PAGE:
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Harrison Pawluk: Truth behind TikTok video where a shopper sitting by herself being given flowers

A shopper who appeared in a viral TikTok video receiving flowers from a young stranger while drinking her coffee said she felt dehumanized by the experience.

Social media influencer Harrison Pawluk, 22, interrupted the woman dubbed ‘Maree’ as she was having a takeaway coffee at the Emporium Melbourne shopping center, asking her to hold the bouquet.

“I’m sorry to bother you, would you mind holding this one for a second?” he asked. Pawluk then set his backpack on the ground and pulled out a black parka before walking away, leaving the woman with the flowers behind.

“Have a nice day,” he said as a friend filmed Maree watching him walk away in amazement before her expression changed to one that was misinterpreted as sadness.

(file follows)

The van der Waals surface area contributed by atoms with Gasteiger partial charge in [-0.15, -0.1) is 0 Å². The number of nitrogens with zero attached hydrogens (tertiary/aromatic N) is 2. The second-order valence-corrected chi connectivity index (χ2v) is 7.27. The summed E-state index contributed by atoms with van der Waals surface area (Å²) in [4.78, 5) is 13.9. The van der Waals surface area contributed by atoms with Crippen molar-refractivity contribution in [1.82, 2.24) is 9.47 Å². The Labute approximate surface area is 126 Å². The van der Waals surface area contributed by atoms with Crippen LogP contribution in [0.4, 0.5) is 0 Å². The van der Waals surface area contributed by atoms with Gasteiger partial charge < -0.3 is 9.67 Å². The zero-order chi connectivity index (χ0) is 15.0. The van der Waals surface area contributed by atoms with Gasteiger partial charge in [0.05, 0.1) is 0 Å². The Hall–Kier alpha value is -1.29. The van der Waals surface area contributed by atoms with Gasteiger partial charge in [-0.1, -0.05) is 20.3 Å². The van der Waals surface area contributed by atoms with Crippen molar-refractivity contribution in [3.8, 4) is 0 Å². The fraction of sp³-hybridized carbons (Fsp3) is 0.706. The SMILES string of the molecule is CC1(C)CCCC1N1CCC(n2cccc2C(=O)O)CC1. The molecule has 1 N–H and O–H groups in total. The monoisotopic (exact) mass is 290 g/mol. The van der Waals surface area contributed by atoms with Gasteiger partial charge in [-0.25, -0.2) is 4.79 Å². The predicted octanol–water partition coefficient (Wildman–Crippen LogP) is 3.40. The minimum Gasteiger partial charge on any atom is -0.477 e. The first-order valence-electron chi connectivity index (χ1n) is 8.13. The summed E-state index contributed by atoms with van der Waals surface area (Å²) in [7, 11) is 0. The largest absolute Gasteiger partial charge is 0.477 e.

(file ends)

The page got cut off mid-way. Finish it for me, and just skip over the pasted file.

Pawluk, a university business student who works in retail, shared the video on his popular TikTok account, and the clip, filmed on June 21, has so far been viewed 58.8 million times.

But Maree said she felt “dehumanized” by the entire experience and that articles about the stunt portrayed her as a “pathetic old woman.”

“At first it was just a joke to me and then I felt a bit dehumanized,” she told Melbourne ABC presenter Virginia Trioli.

“It doesn’t even seem like it’s me now, it’s just this person, it’s just not really me, I don’t even take it personally anymore, but I just think other women, especially older women, should be aware of it that if it could happen to me, it could happen to anyone.

“I think I’m actually a little offended to tell you the truth.”

Harrison Pawluk, 22, interrupted Maree while she was having a takeaway at the Emporium Melbourne shopping center, asking her to hold the bouquet before leaving it with her and wishing her a good day.